Tell me a bit about your gallery as a business, and what sets it apart from other galleries.



I think the space speaks for itself. It’s totally hip. The fascinating part about Post Pilgrim is, when you walk in here, you’re taken away from South Dakota. It looks like an upscale gallery. It’s very industrial. It kind of takes you out of where you are. The artwork on the walls is not your typical rural South Dakota bullshit, you know.

It’s real art. I think that is what matters. Everybody in here is a nationally award-winning artist. What other gallery can say that? Really. I wanted to go to the nines, man, in my style. Everybody has their own style, but this is my style, this is my baby. I think that it’s different because it is all Native art, but at the same time we are all very accredited artists. That is something to say. That is something to be heard. You know, what other gallery in town can say that? In real life I took a long time to figure out how to do this, and how to do it right by all of us, as people and artists.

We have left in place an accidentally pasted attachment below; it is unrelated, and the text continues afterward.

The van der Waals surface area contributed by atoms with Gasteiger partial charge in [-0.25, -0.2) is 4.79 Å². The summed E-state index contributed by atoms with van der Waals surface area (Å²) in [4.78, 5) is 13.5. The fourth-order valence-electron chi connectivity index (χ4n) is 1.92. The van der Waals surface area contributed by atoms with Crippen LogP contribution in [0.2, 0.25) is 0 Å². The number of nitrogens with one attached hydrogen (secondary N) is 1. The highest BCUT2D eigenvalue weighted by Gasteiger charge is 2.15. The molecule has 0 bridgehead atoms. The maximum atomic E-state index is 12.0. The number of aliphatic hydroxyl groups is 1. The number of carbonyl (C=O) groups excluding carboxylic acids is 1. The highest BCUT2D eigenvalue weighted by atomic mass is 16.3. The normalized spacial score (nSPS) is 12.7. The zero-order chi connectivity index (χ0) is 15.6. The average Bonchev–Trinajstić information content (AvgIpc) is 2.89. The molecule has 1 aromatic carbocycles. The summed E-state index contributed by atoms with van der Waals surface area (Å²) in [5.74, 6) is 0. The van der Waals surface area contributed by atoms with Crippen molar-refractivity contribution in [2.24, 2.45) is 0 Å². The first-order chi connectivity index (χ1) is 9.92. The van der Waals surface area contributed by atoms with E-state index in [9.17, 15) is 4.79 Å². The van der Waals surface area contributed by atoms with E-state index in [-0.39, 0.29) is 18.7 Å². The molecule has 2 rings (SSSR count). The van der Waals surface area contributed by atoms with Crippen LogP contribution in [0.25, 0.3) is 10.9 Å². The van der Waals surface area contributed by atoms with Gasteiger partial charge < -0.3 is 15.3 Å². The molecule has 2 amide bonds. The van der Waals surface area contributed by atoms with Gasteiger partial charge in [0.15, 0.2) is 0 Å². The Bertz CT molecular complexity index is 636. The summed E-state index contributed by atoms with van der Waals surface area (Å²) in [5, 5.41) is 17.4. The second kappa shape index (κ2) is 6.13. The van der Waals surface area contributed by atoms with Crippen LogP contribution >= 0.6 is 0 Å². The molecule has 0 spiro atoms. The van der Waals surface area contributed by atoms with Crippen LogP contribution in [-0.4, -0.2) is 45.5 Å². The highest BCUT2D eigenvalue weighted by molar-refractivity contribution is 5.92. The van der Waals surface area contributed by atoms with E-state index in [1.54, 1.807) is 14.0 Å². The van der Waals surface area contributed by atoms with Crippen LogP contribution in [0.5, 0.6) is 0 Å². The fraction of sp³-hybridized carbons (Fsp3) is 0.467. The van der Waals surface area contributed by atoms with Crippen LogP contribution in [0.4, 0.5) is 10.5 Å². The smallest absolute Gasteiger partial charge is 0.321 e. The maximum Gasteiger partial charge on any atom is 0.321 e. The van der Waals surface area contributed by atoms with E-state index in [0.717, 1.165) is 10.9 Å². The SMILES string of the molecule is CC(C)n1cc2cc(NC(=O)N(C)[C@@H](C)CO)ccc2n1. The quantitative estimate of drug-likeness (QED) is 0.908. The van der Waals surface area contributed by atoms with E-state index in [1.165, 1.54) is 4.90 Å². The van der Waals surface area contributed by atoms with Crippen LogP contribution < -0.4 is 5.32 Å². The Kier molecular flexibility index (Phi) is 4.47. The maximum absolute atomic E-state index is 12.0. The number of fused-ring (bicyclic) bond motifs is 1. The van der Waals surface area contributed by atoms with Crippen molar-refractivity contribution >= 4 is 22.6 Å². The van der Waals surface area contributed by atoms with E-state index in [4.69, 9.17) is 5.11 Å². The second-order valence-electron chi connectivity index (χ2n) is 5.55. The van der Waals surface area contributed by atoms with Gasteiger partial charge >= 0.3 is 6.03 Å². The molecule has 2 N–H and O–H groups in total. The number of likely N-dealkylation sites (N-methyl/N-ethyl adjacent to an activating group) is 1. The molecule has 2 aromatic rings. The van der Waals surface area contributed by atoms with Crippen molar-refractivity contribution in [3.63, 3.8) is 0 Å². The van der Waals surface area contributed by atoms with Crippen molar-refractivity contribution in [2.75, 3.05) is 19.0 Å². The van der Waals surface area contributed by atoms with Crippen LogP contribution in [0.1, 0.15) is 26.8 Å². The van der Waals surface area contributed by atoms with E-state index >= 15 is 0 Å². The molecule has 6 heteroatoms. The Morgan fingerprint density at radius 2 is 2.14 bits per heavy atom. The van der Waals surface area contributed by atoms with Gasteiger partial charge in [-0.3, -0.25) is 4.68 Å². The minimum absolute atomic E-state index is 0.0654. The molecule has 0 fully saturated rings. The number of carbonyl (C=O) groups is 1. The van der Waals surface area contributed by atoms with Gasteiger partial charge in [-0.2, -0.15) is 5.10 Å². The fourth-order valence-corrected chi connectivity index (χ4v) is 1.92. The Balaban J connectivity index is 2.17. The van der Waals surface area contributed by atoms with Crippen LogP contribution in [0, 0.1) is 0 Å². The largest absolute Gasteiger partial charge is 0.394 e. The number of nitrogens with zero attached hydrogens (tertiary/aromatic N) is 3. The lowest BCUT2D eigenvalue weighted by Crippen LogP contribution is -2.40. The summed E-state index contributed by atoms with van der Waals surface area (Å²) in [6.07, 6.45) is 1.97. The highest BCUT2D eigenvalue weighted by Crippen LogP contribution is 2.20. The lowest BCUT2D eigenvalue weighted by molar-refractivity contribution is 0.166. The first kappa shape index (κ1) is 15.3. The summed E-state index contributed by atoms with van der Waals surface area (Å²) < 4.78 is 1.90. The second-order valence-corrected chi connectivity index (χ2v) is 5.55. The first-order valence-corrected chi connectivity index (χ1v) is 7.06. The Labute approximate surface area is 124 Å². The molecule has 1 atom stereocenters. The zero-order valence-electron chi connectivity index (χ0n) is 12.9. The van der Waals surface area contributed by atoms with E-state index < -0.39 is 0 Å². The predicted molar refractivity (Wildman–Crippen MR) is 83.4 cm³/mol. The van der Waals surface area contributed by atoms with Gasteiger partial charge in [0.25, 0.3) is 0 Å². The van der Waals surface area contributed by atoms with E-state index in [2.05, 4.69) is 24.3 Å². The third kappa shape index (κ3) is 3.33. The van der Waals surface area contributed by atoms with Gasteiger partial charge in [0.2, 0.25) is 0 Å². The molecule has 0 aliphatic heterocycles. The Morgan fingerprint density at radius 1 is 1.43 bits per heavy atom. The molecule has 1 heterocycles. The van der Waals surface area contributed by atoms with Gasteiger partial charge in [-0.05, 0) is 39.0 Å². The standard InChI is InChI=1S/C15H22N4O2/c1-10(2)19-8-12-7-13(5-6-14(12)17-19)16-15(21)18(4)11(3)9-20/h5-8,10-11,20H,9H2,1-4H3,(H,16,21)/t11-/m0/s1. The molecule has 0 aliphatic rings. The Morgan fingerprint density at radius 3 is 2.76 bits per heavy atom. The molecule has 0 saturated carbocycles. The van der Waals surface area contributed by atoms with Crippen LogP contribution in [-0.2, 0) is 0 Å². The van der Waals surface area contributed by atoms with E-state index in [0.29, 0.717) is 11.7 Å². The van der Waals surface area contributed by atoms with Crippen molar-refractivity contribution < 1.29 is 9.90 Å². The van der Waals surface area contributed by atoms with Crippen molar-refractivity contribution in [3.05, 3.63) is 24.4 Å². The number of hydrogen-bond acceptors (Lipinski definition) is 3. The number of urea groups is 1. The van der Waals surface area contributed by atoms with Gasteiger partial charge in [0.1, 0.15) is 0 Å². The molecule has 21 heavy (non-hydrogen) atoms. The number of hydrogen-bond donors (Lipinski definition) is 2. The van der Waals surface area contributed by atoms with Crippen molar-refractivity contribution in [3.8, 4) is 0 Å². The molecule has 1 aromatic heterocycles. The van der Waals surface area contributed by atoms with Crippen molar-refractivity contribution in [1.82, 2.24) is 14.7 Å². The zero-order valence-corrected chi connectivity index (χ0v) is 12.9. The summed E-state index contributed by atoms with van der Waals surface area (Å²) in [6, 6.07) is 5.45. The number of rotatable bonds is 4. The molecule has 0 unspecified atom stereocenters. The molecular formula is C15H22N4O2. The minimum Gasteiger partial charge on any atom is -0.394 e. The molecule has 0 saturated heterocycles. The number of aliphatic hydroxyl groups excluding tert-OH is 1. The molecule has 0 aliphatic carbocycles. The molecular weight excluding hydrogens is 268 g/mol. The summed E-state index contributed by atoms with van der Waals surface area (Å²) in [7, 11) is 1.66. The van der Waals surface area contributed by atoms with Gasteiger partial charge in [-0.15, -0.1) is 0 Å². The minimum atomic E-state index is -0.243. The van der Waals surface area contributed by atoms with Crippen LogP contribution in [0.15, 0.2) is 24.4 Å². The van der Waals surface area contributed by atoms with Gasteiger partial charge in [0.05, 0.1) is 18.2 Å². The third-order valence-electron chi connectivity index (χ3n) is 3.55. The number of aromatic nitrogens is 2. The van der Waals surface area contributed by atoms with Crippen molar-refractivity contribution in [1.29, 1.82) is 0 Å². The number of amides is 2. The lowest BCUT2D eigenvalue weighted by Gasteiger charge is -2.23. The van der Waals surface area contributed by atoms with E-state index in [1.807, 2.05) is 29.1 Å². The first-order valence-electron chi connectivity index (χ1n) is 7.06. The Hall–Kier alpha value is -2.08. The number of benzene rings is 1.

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How long have you been working on putting this together? Has it been a few years?

Nope. No, man. I had four months to prepare for this.

Well, holy shit. Well done. Very well done.

Everybody that came into my life at the time…I mean, it was just so right. Everything went smooth. Construction went great. It was just the right time. Two weeks before grand opening I did have this real moment of sheer panic where I did not want to do it. I was like, nope, I’m not good enough to do this. I’m just going to call them and tell them it’s off. Then I really sat back, and I thought if I don’t do this now, when will I ever have the opportunity to do this again? So, I did it. Everything was already in motion. Everything was already there. The wave had started.